A new chapter is unfolding in the lives of seasoned performers Tanya Goodman Sykes, her husband Michael Sykes and longtime friend Johnny Minick. Having all performed with the legendary Happy Goodman family in the past, they have a deep appreciation and respect for the uplifting music that still encourages so many today. To honor this legacy, the three have formed the trio Goodman Revival and are set to release their debut project, Songs in the Key of Happy, in January.
The daughter of Rusty Goodman, Tanya toured with her family and also performed solo concerts. After meeting and marrying fellow musician Michael, the two performed together. Later, Tanya sang with the trio Heirloom, recorded a Grammy-winning children's album, and sang on numerous Nashville studio sessions.
Besides playing piano for the Goodmans, Michael Sykes toured with artists including the Hemphills, Ponder, Sykes & Wright, Sammy Hall, and Willie Wynn & the Tennesseans. He is also a Dove Award-winning producer, having worked on projects for the Gaither Vocal Band, the Martins, the Oak Ridge Boys, the Imperials, Dottie Rambo, Russ Taff, Michael English and others.
A veteran performer who has traveled since age 17, Minick performed with the Goodmans and other groups as a piano player and singer. He has regularly appeared at Gaither Homecoming events and is the pastor of River of Life Church in Smyrna, Tennessee, which he founded in 1993.
We sat down with Tanya and Johnny and chatted about the Goodman legacy and how Goodman Revival is putting their own stamp on the timeless music:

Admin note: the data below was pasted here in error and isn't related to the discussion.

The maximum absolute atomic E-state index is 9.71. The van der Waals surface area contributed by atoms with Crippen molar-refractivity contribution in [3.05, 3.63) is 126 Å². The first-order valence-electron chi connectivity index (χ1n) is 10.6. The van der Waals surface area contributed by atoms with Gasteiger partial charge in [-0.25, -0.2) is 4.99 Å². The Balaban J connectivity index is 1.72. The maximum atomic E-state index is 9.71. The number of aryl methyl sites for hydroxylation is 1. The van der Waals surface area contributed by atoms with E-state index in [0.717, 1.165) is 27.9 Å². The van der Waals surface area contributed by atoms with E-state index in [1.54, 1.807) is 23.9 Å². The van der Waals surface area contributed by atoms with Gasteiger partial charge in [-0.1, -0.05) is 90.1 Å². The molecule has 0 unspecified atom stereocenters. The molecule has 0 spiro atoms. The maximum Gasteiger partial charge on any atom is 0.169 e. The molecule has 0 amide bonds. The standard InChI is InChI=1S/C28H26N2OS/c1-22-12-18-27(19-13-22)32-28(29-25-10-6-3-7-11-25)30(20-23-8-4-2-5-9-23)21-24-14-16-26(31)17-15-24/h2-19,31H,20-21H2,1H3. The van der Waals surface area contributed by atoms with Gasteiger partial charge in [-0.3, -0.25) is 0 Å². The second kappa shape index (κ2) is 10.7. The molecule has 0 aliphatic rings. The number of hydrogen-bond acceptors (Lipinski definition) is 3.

Johnny Minick: In my estimation, they were just very real. They had a way of expressing their music that was real to them, and they were able to deliver it in a way that people felt like they knew them. When they would meet them in person, there would be no difference between that and when they sang on stage. And the enthusiasm and the joy they sang with was also infectious.
Tanya Goodman Sykes: I agree with Johnny; I think they were very accessible. I also think that … at the time, there was a lot of quartet music, and it was very polished and precise. The Goodmans were more of that revival meeting, "just go for it" — they sang with abandon. In the beginning, they were more methodical and precise. We listened to the whole collection when we were selecting songs, and at the beginning, we could hear that they were a little more measured and polished. Then, with each successive recording, they seemed to be finding their style, and they took ownership of it.
It was really neat to hear that music evolve; that was really fun. By that third album, we were like, “OK, that’s the Happy Goodman Family we know.” I think they had gotten more comfortable and were starting to create their own brand. So we’ve tried to put that same enthusiasm into [this album], because we grew up with that. It’s a part of who Johnny is; it’s a part of who Michael and I are. We grew up with that music, and we’ve embraced that and tried to put our fingerprints on it.
Homecoming: Tanya, in the feature article from our Jan/Feb issue, you were very honest about having ambivalent feelings about your family’s fame. You said that sometimes you didn’t know if you wanted to be part of it or run away from it. Tell us how your feelings about their legacy have changed over the years. How do you feel now, as opposed to when you were, say, 18 years old?
Tanya: Well, I think that as we age, we become less concerned about what other people think. At least I have, thank goodness! I was one of those people who was always so self-conscious when I was younger. But I think just through maturing, raising children and going through different stages of life, you figure out life a little more. I’m not so intimidated by it any more. I feel blessed; I feel humbled. When we were creating this project, I wanted to give honor, and I wanted it to be good—I wanted to do my very best. I have a great respect for the legacy that my family has, and I’m honored to participate in that.